By Robin Wilkins – Puriri Teacher, Primary
I am frequently asked, “Why cursive?” and in fact recently, was even asked why we teach handwriting at all, given the prevalence of computers in schools (did you know this question was first asked back in 1873, when the Remington typewriter was invented?).
Current articles and books focusing on the issue of handwriting address the difficulties of teaching cursive when following traditional education models, however this is not the approach used in a Montessori programme. Each environment – preschool, lower and upper primary and adolescent – is made up of materials, activities and methods that are carefully designed to meet the developmental needs of the child within that level’s three- year age-range.
When looking at writing, the manual preparation of the hand is interwoven with a child‘s need to express thoughts and feelings. We teach the cursive method beginning in preschool, as it corresponds to the physical and mental needs of the child at that stage. In ‘The Formation of Man’, Maria Montessori discusses the benefit of kinaesthetic preparation for writing, where she says, “The physical act of forming words on the page helps us to not only develop better handwriting, it also helps us to develop the neural networks that become memories and knowledge.” Cursive handwriting best mimics what the child does naturally. When a young child draws or acts out writing, he/she forms looping, connected shapes, not geometric, print-like shapes.
Much contemporary research evidence supports this. A study from the University of Washington found, “Forming a written word, letter-by-letter, leaves a stronger memory trace for written words than does a word, letter-by-letter, using a keyboard, particularly in developing writers” and interesting research out of the University of Toronto and Colombia University states that, “If cursive fades away, so will cognitive skills that only cursive handwriting builds. If children don’t learn those movements, their brains will develop in a different way that no one has really thought through. When a child types or prints, he produces a letter the same way each time. In cursive, however, each letter connects slightly differently to the next, which is more demanding on the part of the brain that converts symbol sequences into motor movements of the hand.” Practising the complex demands of cursive also builds fluency in language as studies confirm that characters learned through print or typing are recognised less accurately than those written in cursive. Another behavioural and developmental study says, ”When doing form drawings or writing in cursive, the right and left hemispheres are both active and working together. Print is a more abstract and advanced task that requires only the left hemisphere, often not developed enough for this task until 7-9 years.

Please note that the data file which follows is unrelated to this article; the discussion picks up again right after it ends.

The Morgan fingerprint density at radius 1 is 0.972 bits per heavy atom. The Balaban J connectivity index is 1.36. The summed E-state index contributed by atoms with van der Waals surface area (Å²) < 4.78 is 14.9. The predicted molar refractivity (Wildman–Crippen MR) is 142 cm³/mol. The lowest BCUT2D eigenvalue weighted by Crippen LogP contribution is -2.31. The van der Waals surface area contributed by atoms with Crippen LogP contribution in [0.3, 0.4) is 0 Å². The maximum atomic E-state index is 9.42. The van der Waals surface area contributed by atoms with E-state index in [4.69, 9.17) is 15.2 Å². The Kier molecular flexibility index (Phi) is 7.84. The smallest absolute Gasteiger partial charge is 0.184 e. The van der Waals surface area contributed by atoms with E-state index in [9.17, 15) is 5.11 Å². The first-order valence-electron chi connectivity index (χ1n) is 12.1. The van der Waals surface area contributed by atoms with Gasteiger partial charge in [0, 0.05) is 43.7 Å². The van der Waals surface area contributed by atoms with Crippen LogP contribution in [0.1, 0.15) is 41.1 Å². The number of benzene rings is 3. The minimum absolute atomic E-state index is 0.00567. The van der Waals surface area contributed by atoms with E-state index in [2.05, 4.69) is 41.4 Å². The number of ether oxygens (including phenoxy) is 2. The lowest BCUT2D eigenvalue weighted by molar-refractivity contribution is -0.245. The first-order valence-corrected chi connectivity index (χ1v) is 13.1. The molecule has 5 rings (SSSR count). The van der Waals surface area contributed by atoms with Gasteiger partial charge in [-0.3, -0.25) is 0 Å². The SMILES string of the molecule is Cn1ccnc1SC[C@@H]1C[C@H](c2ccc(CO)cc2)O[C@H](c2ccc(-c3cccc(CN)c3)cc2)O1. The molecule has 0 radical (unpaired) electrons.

As is backed up by modern scientific evidence, cursive still holds many advantages for the learning and development of our children.